Appleton's Cyclopedia of American Biography, edited by James
Grant Wilson, John Fiske and Stanley L. Klos. Six volumes, New York: D. Appleton
and Company, 1887-1889 and 1999. Virtualology.com warns that these 19th Century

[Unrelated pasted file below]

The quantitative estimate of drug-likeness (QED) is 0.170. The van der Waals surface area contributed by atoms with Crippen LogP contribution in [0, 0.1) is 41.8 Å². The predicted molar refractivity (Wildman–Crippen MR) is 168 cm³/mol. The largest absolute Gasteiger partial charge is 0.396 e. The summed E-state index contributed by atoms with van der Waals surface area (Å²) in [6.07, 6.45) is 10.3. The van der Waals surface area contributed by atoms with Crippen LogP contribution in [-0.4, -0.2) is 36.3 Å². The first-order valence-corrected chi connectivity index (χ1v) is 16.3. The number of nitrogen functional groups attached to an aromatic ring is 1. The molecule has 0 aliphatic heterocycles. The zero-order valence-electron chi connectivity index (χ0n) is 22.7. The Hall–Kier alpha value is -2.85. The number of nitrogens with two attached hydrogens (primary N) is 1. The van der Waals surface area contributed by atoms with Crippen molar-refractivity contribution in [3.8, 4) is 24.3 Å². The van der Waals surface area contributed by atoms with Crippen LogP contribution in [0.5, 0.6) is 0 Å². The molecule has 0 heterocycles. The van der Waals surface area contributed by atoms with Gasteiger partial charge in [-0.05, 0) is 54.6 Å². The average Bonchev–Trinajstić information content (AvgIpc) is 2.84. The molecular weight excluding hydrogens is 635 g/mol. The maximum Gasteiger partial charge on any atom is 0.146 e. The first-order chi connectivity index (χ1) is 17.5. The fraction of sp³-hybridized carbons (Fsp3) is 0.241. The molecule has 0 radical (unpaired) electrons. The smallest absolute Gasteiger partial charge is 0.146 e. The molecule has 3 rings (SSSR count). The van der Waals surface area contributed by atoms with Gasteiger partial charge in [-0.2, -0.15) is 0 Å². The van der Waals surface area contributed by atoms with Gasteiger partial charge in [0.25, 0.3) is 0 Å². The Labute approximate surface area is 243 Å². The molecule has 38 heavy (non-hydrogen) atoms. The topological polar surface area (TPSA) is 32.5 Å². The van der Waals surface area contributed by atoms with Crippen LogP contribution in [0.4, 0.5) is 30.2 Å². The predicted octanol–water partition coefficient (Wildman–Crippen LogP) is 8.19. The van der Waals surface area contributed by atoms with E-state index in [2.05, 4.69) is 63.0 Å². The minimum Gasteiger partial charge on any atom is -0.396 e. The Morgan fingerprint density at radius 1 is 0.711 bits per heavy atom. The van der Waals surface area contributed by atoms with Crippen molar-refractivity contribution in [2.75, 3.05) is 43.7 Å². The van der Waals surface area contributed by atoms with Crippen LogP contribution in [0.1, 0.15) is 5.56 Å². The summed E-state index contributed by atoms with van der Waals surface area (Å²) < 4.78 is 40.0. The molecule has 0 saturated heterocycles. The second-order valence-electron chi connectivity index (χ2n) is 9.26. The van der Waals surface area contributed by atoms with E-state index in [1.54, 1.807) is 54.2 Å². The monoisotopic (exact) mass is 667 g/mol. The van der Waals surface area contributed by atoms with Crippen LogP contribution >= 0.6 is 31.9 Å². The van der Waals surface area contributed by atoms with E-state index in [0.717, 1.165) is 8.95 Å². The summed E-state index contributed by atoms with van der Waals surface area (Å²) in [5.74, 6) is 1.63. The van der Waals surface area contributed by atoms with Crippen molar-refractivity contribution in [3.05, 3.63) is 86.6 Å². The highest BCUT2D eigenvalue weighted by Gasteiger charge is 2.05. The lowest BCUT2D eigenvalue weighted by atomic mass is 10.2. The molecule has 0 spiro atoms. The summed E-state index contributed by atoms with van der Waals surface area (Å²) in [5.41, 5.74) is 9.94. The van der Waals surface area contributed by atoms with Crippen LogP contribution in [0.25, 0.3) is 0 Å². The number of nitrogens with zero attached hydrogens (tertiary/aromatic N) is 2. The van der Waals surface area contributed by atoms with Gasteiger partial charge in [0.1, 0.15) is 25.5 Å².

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BROWN, Henry Armitt, orator, born in Philadelphia, Pennsylvania, 1 December, 1844; died there, 21 August, 1879. He received a careful preliminary training and was graduated at Yale in 1865. From the first he was a leader among his playmates and fellow-students in all that called for brilliant intellectual powers and natural histrionic talents. He studied in Columbia law school, and afterward in Philadelphia, where he was admitted to the bar in 1869. But before beginning to practice he spent several years in travel through Europe and the East. On returning to Philadelphia he was called upon to respond to a toast before a large assembly of the bench and bar of that City, and made such an impression that he was at once recognized as one of the most promising among the younger generation of lawyers. He took an active part in the presidential canvass of 1876, being among the most effective speakers on the republican side. He was a member of the Cobden Club of London, of the Union League in Philadelphia, and of many other prominent social and political associations. His principal orations are historical in character and were delivered on commemorative occasions, such as the one hundredth anniversary of the meeting of congress in Carpenter's hall, Philadelphia (1874); the two hundredth anniversary of the settlement of Burlington, New Jersey (1877); the Valley Forge centennial (1878); and the centennial of the battle of Monmouth (1878). These addresses were carefully prepared "briefs," and are collected in a handsome memorial volume, prepared by Prof. J. M. Hoppin, of Yale College (Philadelphia, 1880).
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